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The Easter Triduum: celebrating our salvation story

As we enter these last three days of Holy Week — called the Easter Three Days, the Triduum — I wish you every grace and blessing! Let us enter into the Paschal Mystery through the lens of these sacred celebrations as observed in the Catholic Church.

Holy Thursday

Our celebrations of Holy Thursday begin in the evening twilight. As the sun sets, we go to a table set with oil, pitcher, bowl and towel, bread and wine. We are comforted by the acceptance of the holy oils for sacramental celebrations throughout the rest of the liturgical year and into the next. Oil to begin the journey toward Baptism by anointing with the Oil of Catechumens. Oil along life’s journey to sanctify in Baptism, Confirmation and Holy Orders by the anointing of Chrism. Oil to comfort in illness and the end of life by anointing with the Oil of the Sick. Behold the comforting hand of God in Christ to us in every stage of life!

Then we kneel to wash each other’s feet. Not as dirty as they once may have been in Jesus’ time, traveling the dusty roads of Palestine. But nonetheless the foundation of every person’s coming and going in life. We say to each other with this ritual, “you can count on me to be there to serve you, to care for you, to be there for you as we continue to move toward the eternal Easter.” We are reminded of Matthew 25: “When I was hungry, you gave me to eat…”

Finally, we come to the table set with Bread and Wine. Ready to become, we believe, His risen Body and Blood. The “Do this in remembrance of Me,” that we celebrate weekly. Jesus never wanted us to forget what He has done for us and in us. As St. Augustine once said, “We continue to receive His Body and Blood, until we are convinced that we are His Body and Blood in the world today.”

And just so we don’t forget, we process with His Presence to a place of repose so that we can, “Stay with Me, remain here with Me. Watch and pray!” We have looked through the first lens at the Paschal Mystery!

Good Friday

On Friday, we enter a stark church. No candles, no decorations, no distractions. We are in awe of the mystery of Jesus death. We begin in silence. All we can do in the face of the cross is prostrate or kneel in silence. Can this really be the way to salvation, we ask. After a simple prayer we begin to hear the Word. The Suffering Servant of Isaiah, the offering of self in love in Hebrews. The Jesus who in His person radiates so much dignity as a human being and as God that when He asks the question in the garden of Gethsemane, “Whom do you seek?” the questioners fall to the ground in His Presence. God has chosen to die and share in all human suffering and show us how to bring life out of that which is death dealing! Like Him, we intercede for the world’s needs.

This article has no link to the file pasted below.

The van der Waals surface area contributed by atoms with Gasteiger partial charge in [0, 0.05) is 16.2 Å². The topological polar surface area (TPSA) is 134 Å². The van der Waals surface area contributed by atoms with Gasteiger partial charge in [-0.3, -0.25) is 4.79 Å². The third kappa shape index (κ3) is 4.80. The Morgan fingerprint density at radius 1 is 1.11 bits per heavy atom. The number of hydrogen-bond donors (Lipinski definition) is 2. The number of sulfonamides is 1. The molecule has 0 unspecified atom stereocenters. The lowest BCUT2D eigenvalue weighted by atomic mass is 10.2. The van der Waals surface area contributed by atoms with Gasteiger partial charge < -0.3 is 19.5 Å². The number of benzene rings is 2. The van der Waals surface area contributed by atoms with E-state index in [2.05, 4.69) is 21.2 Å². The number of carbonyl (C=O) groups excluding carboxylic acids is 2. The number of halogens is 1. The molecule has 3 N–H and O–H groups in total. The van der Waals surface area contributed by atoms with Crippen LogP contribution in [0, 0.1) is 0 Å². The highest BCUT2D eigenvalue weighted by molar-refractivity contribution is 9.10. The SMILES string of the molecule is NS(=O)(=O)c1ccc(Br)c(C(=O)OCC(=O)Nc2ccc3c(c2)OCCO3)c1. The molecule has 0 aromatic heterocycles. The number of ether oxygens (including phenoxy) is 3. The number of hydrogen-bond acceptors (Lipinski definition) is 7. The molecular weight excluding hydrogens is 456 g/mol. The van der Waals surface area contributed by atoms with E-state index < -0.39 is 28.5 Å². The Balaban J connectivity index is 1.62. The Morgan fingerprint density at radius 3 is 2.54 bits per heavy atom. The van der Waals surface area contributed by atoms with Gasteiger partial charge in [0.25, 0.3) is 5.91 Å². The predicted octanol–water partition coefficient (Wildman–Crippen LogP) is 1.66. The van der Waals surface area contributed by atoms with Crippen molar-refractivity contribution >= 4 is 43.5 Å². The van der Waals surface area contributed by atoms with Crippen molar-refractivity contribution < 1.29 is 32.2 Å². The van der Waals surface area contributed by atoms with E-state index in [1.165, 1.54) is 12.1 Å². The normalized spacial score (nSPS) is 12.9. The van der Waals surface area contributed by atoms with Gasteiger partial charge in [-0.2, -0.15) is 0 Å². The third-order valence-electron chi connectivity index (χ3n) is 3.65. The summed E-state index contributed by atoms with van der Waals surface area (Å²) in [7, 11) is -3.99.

Then we venerate the instrument of our salvation. A cross, the first century instrument of capital punishment! One parish I attended placed the cross on a beautiful red carpet. The cross rested on a pillow, with herbs of victory scattered about and incense. As each person needed to bend down to venerate the Cross, the verse from John came to mind, “Unless a grain of wheat falls into the ground and dies, it remains but a grain of wheat … .” In loving service reflective of last night, servers would raise the cross for those who could not kneel. Finally, again, we receive His Presence in the Bread consecrated the night before, strength to endure what sufferings may come our way. The second lens of the Paschal Mystery.

The Easter Vigil

Saturday morning and afternoon there is an unusual silence. We sit at the tomb in hope. We wait in trust for what God will do in the face of His death. Then after the sun has set, we strike a fire. Not just any fire — a bonfire, the ritual book says. Shattering the darkness! The first sign of this new revelation that God does in Christ. We light the Easter candle. We follow the Light into the church. We light our candles from Him. We share the light and we proclaim in song this new wonder that God has done.

We next break open the Word. Old and New Testament Scriptures recall the history of salvation. We sing and pray and keep Vigil. And then after six weeks of silence, we break forth in Alleluias as the Gospel of Resurrection is about to be proclaimed.

Then we go to the water. We welcome new brothers and sisters who are baptized into His Death and Resurrection. They are confirmed in His Spirit and will share the table with us. And then it’s our turn to recommit to discipleship. We renew our baptismal promises and are showered with the waters of life to remind us about our rebirth in Christ Jesus.

Once again we come to the table to participate in receiving His risen Body and Blood. This will nourish us to proclaim in word and deed the power of His Resurrection. The third lens of the Paschal Mystery.

Easter Sunday

Sunday morning we are still glowing in His Light and we continue our Alleluias! We celebrate the Eucharist again and we begin 50 days of joy as the Easter season unfolds. May we be transformed by the Paschal Triduum and may it strengthen our commitment to Him.

Jesus is risen! Alleluia! Happy Easter!

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Gene Majewski

Gene Majewski

Providence Associate Eugene (Gene) Majewski has served as a theology teacher and campus minister at Guerin College Prep High School in River Grove, Illinois since 2002. He has a master’s degree in Pastoral Studies from Catholic Theological Union in Chicago.

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  1. Avatar Lorraine Kirker on April 18, 2019 at 12:21 am

    Thank you, Gene, for sharing your insights. Beautiful!

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